The Milwaukee Journal Sentinel said the DNR is looking for funding source for bottled water, and the department is recommending “alternative sources of water, because treatment systems aren’t rated to handle levels of contamination this high.”

Source: Water Quality Products.


Four of Four Thousand Seven Hundred: The EPA’s Progress in Regulating PFAS

by Maggie Koerth and Michael Tabb

First, there’s four … That’s the number of harmful per- and polyfluorinated chemicals, or PFAS, that the Environmental Protection Agency released new concentration guidelines for this year. This is the good news.

Then, there’s four thousand seven hundred … That’s roughly the number of different PFAS chemicals out there, globally. They’re present in thousands of products you buy and use. They’re even in your drinking water. And this entire category of chemicals, including the ones developed to be “safer” replacements, have increasingly been shown to be dangerous to human health.

PFAS are a problem that date back to your grandma’s day. They were invented during the Great Depression and have been used in non-stick coatings on products like pots and pans since the 1940s. Since then, they’ve become part of how we make waterproof and stain-resistant fabrics and carpets, fire-fighting foam, cleaning products, paint, food packaging and more.

But these “forever chemicals” don’t break down. They just build up in the environment. And in the early 2000s, scientists started finding these chemicals in soil and water … and, eventually, in human blood.

To put it mildly … this is not good. Just a few parts per trillion in drinking water have been linked to a wide variety of health issues, from thyroid and immune response problems, to high cholesterol, to testicular cancer. This summer, the National Academies of Sciences reported that almost 100 percent of Americans have been exposed.

Despite all of this … or maybe, behind all of this … is the fact that PFAS aren’t well regulated. The EPA didn’t even have guidelines for what an acceptable concentration of PFAS in drinking water might be until 2016. At that time, they said that 70 parts per trillion was an acceptable amount of PFAS to find in water supplies. Now they’ve dropped that by more than a thousandfold. Scientists aren’t sure they even have the tools to measure PFAS at that level.

The EPA is in the process of creating the first federally enforceable regulations around two PFAS chemicals. That’s likely to happen in 2023. And individual states are taking action too. By 2030, new products containing any PFAS at all will be illegal in the state of Maine.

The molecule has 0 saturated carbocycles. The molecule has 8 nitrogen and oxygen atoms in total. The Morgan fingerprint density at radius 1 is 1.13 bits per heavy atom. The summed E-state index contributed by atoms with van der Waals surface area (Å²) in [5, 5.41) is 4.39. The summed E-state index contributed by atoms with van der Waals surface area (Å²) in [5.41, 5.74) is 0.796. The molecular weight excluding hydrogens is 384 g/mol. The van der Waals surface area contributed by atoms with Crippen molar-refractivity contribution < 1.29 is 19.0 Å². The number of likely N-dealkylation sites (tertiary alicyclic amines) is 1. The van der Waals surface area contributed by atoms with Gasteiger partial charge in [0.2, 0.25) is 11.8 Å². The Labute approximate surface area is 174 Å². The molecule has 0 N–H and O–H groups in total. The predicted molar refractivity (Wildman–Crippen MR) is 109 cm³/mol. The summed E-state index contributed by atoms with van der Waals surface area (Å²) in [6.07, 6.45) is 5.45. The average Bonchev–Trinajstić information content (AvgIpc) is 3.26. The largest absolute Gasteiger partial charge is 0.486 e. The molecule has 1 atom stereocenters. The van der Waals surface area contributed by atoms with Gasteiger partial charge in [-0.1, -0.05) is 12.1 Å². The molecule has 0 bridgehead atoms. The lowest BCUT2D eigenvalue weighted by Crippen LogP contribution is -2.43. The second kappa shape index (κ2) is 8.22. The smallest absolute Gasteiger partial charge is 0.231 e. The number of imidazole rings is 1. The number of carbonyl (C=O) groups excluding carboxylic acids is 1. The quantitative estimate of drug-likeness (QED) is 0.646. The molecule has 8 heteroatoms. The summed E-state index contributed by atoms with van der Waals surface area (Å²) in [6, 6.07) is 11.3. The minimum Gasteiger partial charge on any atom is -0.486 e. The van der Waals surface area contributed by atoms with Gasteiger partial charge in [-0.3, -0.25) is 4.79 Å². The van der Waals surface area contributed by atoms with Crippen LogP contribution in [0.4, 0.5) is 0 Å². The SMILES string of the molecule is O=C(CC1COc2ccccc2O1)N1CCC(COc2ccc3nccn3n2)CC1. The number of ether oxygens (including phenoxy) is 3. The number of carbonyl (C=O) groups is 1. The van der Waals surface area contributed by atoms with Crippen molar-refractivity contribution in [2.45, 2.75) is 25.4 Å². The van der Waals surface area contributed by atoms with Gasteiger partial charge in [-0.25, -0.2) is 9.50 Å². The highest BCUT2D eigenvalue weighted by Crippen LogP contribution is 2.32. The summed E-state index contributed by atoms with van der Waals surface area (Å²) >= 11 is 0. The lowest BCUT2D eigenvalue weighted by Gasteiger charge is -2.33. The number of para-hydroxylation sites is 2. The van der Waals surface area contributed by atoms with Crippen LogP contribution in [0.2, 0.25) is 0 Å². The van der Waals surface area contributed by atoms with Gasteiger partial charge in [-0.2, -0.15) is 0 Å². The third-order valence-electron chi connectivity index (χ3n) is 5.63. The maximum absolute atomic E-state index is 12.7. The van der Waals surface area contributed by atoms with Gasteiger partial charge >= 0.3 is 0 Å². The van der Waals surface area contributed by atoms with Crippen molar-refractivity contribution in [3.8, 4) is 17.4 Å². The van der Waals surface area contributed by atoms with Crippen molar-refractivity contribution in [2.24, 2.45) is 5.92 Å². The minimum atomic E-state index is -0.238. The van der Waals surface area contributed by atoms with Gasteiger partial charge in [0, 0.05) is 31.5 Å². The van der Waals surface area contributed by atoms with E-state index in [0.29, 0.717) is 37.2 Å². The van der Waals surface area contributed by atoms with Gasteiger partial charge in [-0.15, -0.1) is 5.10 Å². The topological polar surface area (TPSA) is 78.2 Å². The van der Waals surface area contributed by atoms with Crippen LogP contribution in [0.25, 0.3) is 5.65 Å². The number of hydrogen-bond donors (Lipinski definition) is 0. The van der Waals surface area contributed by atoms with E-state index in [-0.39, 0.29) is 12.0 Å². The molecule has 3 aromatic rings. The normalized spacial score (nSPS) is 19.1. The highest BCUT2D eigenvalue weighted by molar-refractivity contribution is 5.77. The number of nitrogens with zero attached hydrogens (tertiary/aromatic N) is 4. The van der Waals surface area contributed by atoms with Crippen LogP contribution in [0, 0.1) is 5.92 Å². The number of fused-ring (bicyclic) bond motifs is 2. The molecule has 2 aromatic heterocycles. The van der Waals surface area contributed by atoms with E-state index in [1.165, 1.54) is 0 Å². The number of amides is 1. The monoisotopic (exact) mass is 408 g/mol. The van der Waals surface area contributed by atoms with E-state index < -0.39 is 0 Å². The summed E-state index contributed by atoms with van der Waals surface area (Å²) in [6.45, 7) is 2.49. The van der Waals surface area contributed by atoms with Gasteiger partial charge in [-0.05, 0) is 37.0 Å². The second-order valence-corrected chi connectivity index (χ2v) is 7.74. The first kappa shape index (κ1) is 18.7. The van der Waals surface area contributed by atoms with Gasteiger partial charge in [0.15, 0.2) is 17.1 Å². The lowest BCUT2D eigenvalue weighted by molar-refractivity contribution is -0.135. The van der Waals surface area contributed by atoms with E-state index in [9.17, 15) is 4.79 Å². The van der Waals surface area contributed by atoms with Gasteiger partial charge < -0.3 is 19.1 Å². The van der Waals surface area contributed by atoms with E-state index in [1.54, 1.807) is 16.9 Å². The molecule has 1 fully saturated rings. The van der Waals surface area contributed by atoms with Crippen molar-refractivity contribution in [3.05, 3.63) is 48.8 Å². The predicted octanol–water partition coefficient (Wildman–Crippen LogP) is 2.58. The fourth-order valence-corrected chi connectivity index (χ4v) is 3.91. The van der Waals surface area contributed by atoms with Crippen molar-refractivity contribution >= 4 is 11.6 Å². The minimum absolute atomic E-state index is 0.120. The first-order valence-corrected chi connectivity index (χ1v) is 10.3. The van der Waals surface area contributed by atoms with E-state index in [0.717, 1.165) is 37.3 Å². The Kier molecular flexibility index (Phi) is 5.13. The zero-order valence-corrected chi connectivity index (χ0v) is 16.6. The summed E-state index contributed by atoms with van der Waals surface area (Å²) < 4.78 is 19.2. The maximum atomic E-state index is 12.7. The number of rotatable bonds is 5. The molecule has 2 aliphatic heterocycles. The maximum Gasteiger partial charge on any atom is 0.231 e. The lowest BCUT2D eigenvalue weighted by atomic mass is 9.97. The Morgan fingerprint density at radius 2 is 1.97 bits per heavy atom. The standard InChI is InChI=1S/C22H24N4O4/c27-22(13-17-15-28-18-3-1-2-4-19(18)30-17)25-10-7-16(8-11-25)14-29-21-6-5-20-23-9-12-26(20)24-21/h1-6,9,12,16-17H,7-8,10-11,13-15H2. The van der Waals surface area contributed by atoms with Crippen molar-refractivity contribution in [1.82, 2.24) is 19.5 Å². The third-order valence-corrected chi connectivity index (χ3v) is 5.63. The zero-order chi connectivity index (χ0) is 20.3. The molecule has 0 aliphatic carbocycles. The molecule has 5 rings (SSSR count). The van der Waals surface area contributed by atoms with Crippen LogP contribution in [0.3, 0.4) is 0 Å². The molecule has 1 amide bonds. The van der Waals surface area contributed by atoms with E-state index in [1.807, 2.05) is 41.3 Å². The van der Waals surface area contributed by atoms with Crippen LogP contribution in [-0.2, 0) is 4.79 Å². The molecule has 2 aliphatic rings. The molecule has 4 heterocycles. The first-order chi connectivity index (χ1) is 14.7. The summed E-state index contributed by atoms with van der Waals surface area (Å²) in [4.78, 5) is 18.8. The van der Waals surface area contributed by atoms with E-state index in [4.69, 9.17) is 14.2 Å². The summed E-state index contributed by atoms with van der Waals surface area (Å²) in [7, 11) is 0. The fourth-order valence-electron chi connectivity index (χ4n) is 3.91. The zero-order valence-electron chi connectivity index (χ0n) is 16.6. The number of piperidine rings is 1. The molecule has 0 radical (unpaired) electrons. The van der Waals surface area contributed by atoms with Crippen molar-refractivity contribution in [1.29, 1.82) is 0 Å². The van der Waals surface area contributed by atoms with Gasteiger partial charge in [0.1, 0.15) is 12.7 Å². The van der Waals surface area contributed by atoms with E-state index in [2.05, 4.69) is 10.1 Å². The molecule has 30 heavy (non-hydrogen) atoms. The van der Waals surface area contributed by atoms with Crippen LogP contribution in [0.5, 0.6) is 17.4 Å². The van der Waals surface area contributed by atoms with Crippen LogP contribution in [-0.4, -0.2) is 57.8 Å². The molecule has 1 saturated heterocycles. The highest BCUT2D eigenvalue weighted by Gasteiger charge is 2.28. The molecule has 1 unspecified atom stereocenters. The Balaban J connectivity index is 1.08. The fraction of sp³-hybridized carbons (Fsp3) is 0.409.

And things are changing at the industry level too. 3M, the company that first developed and still is the exclusive manufacturer of some of these chemicals, has said they will stop making PFAS by 2025.

So the publication of unenforceable guidelines covering 4 out of 4000 plus chemicals is just the beginning. We’re at the start of a serious shift in how the public – and the government – think about PFAS.

Article adapted from video.

Pure Water Gazette Fair Use Statement

The Pure Water Gazette’s take on the article Above:  From the viewpoint of residential water users, it doesn’t seem like a good plan to wait for federal regulators to test and establish acceptable levels for the 4,000 remaining polyfluorinated chemicals. Unfortunately, PFAS regulation is no further behind than that of many other water contaminants. There are so many spinoff chemicals created by chlorination, for example, that they can’t even be counted. New chemicals come into use every year–so many that no one can count them, much less test them for safety. The obvious best plan for the individual water user is self protection in the form of point of entry and/or point of use water treatment equipment.



Louisiana Wastewater Contains ‘Shocking’ Amount Of Meth


by Peter Chawaga

The wastewater in a large Louisiana city has been found to be harboring a concerningly high concentration of a dangerous drug.

“A shocking discovery in Shreveport’s wastewater reveals high levels of methamphetamine,” the Shreveport Times reported. “Following a recent wastewater toxicology test, Dr. Nicholas Goeders (of) LSU Health Shreveport discovered that Shreveport’s wastewater had twice the amount of methamphetamine levels compared to other areas of the United States.”

Wastewater monitoring is an increasingly-prevalent method for assessing the health of communities around the country, particularly in efforts to prevent the spread of viruses like COVID-19monkeypox, and polio. Studies like Dr. Goeders’ can further expand the use of wastewater analysis to aid community health.

“‘I’ve been able to talk to people who, at one point in their lives had been selling methamphetamine. And they’ve told me, Doc, you would be surprised at how many people are using meth and it’s people like doctors, lawyers and nurses,’” Goeders told the Times. “These conversations prompted him to learn more about the community through testing and research.”